White hydrangeas usually don’t change color when the pH of the soil goes up or down. They’re not the only ones. Certain hydrangeas like Cape Hatteras and Fire Island stick to their original colors like glue.
To move your hydrangea into the blue zone, peat moss, and coffee grounds make excellent amendments.
When we look at companion planting, there are beneficial partnerings and ones that end in disaster. No matter how pretty they may look, some plants do not play well with others. When there are differences in light, water, and soil requirements, you’re bound to run into problems. Lavender is an example of a flower that’s stunning with hydrangeas, but lavender likes poor-quality soil that’s dry. Your hydrangea will go on strike.
English ivy is very invasive, and it can quickly take over your hydrangea space. The ivy’s shallow root system means it competes with hydrangea for nutrients in neighboring soil. Both plants are hungry for nitrogen and potassium. Both parties cannot win. Azaleas are similar, with shallow roots that go hunting for rich organic matter.
Having black walnut trees growing near your hydrangea can stunt their growth because of a compound produced by its roots (juglone).
Hydrangeas cannot tolerate juglone. Keep your hydrangea at least 60 feet from the tree’s trunk.
On the other hand, think rhododendrons! They love hydrangeas, and the feeling is mutual. Both like a bit of shade, slightly acidic soil, and organic mulch.
Hostas are another exciting combination, classic to the garden. Hostas thrive around the base of hydrangeas. Both plants like partial shade. The benefit of planting hostas with hydrangea is they help deter weeds.
Significance of Hydrangeas in Japan: In Japan, hydrangeas have several meanings. They represent gratitude, understanding, thankfulness, and honest emotions. One legend says a Japanese emperor gave the woman he loved hydrangeas as an apology for getting so caught up in business he neglected her. Another reason for hydrangea’s significance is because ancient emperors gave them to their maidens to thank them.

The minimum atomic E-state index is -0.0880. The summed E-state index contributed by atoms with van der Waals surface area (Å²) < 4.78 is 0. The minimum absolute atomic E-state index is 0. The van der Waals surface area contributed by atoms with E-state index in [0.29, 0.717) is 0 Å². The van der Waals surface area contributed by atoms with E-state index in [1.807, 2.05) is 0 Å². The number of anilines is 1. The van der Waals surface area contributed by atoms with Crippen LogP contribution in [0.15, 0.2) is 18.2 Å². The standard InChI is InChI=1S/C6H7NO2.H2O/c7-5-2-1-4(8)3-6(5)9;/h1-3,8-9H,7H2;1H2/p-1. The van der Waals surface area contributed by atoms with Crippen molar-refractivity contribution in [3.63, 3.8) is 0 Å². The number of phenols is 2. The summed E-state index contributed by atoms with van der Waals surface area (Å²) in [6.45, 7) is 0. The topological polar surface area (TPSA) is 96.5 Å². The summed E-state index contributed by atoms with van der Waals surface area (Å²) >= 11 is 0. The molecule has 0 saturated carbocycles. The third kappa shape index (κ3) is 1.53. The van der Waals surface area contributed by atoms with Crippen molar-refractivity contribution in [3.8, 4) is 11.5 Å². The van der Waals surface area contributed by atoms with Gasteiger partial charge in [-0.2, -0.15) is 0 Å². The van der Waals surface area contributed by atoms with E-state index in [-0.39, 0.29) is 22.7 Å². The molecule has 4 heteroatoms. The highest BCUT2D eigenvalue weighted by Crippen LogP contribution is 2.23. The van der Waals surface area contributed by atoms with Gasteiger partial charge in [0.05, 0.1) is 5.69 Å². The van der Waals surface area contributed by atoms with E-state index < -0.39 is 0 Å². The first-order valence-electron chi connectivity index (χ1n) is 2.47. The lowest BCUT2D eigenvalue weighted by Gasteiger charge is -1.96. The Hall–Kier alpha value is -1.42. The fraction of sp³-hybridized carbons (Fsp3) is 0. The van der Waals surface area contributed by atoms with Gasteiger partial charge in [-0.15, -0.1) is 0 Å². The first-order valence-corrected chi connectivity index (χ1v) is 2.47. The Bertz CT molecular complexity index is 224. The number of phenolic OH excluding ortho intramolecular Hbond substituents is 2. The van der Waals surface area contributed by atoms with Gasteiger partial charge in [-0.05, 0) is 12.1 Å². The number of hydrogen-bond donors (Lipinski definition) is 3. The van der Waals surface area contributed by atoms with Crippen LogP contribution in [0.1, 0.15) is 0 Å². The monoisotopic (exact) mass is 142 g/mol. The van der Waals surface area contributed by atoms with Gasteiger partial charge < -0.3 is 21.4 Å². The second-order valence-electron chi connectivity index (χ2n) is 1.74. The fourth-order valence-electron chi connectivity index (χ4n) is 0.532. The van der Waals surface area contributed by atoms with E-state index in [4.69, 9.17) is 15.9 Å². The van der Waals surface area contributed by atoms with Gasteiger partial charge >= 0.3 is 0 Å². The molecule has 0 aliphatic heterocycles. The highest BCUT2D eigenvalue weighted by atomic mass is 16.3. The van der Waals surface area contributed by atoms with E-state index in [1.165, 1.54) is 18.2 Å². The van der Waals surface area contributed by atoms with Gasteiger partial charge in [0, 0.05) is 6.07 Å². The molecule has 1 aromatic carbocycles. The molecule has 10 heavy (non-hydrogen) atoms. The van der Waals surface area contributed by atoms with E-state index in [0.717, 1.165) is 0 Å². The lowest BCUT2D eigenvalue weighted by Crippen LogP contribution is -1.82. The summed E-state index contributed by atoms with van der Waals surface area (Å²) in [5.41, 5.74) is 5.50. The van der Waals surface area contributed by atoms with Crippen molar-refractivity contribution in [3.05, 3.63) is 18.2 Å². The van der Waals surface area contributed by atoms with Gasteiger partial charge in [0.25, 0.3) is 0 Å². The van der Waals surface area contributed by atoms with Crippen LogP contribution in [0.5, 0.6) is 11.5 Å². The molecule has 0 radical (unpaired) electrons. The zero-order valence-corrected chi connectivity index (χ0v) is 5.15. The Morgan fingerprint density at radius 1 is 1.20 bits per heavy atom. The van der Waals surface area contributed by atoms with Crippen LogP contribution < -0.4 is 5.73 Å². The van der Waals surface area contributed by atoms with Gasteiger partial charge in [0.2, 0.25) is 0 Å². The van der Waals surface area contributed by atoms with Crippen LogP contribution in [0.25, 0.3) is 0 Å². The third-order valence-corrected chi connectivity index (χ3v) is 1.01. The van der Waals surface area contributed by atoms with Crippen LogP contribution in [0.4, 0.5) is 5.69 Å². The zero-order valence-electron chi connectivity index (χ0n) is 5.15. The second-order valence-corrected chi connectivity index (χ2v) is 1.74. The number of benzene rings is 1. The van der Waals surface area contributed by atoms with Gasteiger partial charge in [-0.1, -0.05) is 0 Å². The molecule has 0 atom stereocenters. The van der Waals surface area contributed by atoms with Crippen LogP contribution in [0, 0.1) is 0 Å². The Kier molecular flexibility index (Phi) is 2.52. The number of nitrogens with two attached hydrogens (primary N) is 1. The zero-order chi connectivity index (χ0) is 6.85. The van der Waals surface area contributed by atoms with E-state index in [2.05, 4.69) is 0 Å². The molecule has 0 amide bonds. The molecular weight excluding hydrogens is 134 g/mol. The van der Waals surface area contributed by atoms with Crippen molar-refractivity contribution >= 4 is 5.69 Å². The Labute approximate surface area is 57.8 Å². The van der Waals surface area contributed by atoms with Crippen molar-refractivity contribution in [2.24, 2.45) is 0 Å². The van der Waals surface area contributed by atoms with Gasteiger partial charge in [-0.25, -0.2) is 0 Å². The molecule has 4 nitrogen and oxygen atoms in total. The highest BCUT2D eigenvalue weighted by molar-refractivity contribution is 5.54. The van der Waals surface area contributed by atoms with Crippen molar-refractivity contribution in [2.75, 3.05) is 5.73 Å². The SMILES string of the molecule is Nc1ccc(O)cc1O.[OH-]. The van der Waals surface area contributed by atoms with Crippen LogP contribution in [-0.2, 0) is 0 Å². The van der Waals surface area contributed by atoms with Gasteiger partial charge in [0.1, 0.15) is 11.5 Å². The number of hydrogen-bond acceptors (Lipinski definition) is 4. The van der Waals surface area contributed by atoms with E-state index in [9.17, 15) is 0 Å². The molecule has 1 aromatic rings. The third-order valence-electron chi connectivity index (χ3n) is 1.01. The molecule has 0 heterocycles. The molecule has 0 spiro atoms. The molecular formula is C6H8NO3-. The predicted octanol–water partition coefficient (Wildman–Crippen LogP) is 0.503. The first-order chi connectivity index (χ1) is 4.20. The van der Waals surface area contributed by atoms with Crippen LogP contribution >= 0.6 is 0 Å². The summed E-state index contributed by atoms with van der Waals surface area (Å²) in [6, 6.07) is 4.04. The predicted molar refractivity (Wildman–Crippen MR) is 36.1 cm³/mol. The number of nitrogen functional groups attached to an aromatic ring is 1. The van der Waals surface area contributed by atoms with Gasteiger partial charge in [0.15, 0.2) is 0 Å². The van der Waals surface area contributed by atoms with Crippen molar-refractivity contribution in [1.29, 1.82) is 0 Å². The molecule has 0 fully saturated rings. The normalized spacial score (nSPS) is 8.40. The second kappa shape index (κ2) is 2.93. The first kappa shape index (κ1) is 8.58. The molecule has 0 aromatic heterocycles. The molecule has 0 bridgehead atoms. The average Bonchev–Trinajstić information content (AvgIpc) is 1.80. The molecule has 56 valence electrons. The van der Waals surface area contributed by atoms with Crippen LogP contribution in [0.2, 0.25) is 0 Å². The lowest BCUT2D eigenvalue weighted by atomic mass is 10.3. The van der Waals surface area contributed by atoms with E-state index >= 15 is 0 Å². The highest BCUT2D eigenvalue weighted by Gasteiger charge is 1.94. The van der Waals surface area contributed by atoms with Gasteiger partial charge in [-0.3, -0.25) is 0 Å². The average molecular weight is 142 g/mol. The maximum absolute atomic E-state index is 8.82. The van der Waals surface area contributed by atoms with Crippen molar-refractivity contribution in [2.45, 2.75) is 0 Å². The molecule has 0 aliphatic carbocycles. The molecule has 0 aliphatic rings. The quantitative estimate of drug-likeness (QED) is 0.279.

Caring for Outdoor Hydrangeas
Two more elements of outdoor hydrangea care are fertilizer and water.
A well-balanced fertilizer in spring suits hydrangeas just fine. Combine this with a layer of compost mixed with mulch. Just remember:
- Bigleaf fertilization should happen three times during the growing season. The first comes in early spring.
- Oakleaf hydrangeas appreciate fertilization twice. Once in spring and the other in early summer.
- Smooth hydrangea benefits from one application of fertilizer in early spring or late winter.
The best rule of thumb is to water your hydrangeas first thing in the morning before the sun heats up. The night isn’t a good option. As the temperature cools, the dam encourages mold or mildew. Always water at the base of the plant, not over the foliage.
When established, water your hydrangea when the soil dries (down to an inch). Always test first. You don’t want to over water. Hydrangeas can get soggy, and they do not handle that environment well.
Sniffles be Gone! Hydrangeas have a unique trait. Their pollen is very sticky. So when wind bats them around, the pollen (for the most part) stays in place. Then there’s the fact that hydrangeas have no fragrance. What a great choice for gardeners who are allergy-prone.
In the truest sense of the word, deadheading is not pruning. Instead, it’s removing spent flowers and tidying up the plant greatly. It is not necessary to deadhead for the health of your hydrangea.
Leave the flowers in place as long as possible. Then cut right above the set of leaves just below the flower. Do not cut any further. There could be buds emerging!